That is the simple truth of life: just live it.

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Day 168 – The missing link

Missing (adjective): Not present or included when expected or supposed to be.
https://en.oxforddictionaries.com/definition/missing

152 days after commencing on antidepressants I found the vital missing link: my father.

I have briefly mentioned him here and there in the first few posts, more notably on Day 16 – Anger. I was under the impression that he had made a decision to not be part of my life, had suggested abortion, and had stuck with it, regardless of how many letters I had send to him over the years. I never got a reply. And I thoroughly believe that the reason I ended up on antidepressants is because I pushed myself so high to make him feel proud of me and at the same time battling low self-esteem based on the belief I wasn’t good enough because he simply wouldn’t acknowledge me.

On day 133 I got a reply: He acknowledged my persistence and said he was looking forward to meeting me! Just like that, after 23 years since I saw him last in person, albeit I was too young then to make it count as a proper meeting. We didn’t really talk .

So, “What was it like?” is the first question I get asked mostly. And I can say that it almost felt like the most “normal” thing to do, as if we had actually known each other all our lives. We talked and laughed and discovered a lot of similarities in the  life choices we made, the things we value and our creative minds.

The two most important questions I had were: “Why now?” and “Why not earlier?”

The first he answered with: “Your persistence, my wife’s encouragement and you saying in your last letter that you are a similar age now that I was when you were born and that you can see things differently now.”

The second answer was: “I was simply too stubborn and I also wasn’t sure to begin with whether I really was your father. There had been another man around.”

He declined my offer for a paternity test. “It doesn’t really matter now anyway”, he said.

It took me a good three days to process this event, for after 23 years of waiting for this day, this one day went over very quickly. And when it had sunken in that this had indeed happened, that I now had a dad too, I found myself coming to terms with a host of conflicting and confusing feelings.

For once I felt really happy and excited, like butterflies in my tummy, like when you’re in love, which seemed to be wrong. But then there was also this strange sense of familiarity, an invisible bond, and yet he was basically a complete stranger and at times I found his physical touch, his hand on my shoulder, his kiss on my cheek, a little uncomfortable, though the very last physical contact after our meeting was him lightly brushing the back of his hand over my cheek. A very humbling gesture.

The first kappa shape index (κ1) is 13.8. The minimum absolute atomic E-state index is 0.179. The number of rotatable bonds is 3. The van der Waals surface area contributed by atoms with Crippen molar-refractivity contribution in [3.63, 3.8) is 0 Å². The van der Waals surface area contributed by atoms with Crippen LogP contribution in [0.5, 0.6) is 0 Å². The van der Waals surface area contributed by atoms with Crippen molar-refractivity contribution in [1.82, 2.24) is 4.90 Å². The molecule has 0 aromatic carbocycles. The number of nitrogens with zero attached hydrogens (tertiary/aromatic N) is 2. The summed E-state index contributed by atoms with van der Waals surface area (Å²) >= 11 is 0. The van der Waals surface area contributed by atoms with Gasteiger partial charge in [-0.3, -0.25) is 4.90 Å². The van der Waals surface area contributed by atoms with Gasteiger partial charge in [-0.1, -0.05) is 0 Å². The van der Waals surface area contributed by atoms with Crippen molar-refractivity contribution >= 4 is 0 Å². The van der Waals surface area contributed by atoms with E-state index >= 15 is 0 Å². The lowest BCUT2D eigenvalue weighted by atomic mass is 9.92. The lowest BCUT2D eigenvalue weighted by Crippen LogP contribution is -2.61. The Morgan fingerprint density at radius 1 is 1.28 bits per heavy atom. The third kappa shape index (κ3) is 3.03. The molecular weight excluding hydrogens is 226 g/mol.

And something closed, the missing link had found a hook to hold on to, suddenly I felt whole. I didn’t need to push myself anymore because I could tell that my father was clearly very taken by my achievements and I could tell that he did have slight regrets of not having been involved in my life. He admitted that all these years I had been on his mind quite often, he expected me to just turn up at his door one day, and that he was almost relieved that it was done now. He also admitted how nervous he was, compared to my unbelievable calmness. He had also been very nervous when he last saw me briefly when I had just turned 10.

I said to him that there were no mistakes, that we only make decisions at certain times in our lives based on what seems to be best for everyone involved, and at times we might regret them but that doesn’t make them mistakes. Because mistakes only happen accidentally, a thought through decision can not be a mistake.

That very answer shows how far I have come, that I have moved past the blaming and anger phases, that I had made peace with myself, which opened the opportunity for my father to meet me to find his own peace too.

What a wonderful experience!

 

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Day 157 – A second chance

Chance (noun): An opportunity to do or achieve something.
Origin: Middle English: from Old French cheance, from cheoir fall, befall, based on Latin cadere.
https://en.oxforddictionaries.com/definition/chance